Unlike many who believe that artificial intelligence will eventually threaten humankind, this author has a far more optimistic view:
The far future will bear traces of humanity, just as our own age retains influences of ancient civilisations. Humans and all they have thought might be a transient precursor to the deeper cogitations of another culture — one dominated by machines, extending deep into the future and spreading far beyond earth.
Not everyone considers this an uplifting scenario. There are those who fear that artificial intelligence will supplant us, taking our jobs and living beyond the writ of human laws. Others regard such scenarios as too futuristic to be worth fretting over. But the disagreements are about the rate of travel, not the direction. Few doubt that machines will one day surpass more of our distinctively human capabilities. It may take centuries but, compared to the aeons of evolution that led to humanity’s emergence, even that is a mere bat of the eye. This is not a fatalistic projection. It is cause for optimism. The civilisation that supplants us could accomplish unimaginable advances — feats, perhaps, that we cannot even understand.
Human brains, which have changed little since our ancestors roamed the African savannah, have allowed us to penetrate the secrets of the quantum and the cosmos. But there is no reason to think that our comprehension is matched to an understanding of all the important features of reality. Some day we may hit the buffers. There are chemical and metabolic limits to the size and power of “wet” organic brains.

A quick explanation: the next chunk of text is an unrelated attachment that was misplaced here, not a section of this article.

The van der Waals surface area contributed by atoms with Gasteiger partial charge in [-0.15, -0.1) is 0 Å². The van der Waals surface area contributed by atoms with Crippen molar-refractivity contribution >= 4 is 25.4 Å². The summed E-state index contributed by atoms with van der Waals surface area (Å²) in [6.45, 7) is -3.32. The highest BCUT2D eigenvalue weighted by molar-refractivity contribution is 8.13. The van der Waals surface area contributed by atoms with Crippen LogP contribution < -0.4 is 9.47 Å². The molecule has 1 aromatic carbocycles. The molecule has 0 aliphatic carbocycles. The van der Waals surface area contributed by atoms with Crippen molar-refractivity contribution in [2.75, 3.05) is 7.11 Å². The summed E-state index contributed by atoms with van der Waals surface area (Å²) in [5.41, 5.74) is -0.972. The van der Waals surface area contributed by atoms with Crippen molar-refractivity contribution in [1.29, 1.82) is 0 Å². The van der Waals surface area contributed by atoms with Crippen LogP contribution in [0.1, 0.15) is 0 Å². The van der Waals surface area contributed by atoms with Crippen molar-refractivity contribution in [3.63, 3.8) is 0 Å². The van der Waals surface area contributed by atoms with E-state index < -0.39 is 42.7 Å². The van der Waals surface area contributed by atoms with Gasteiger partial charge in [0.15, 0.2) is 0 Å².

Today’s computers do not learn like we do. Their internal network is far simpler than a human brain, but they partly make up for this disadvantage because their “nerves” transmit messages at the speed of light, millions of times faster than the chemical transmission in human brains. They can learn to identify dogs, cats and human faces by crunching through millions of images. They learn to translate from foreign languages by reading multilingual versions of millions of pages of EU rules, among other documents (and, crucially, they never get bored).
(Read more from “Cheer up, the Post-Human Era Is Dawning” HERE)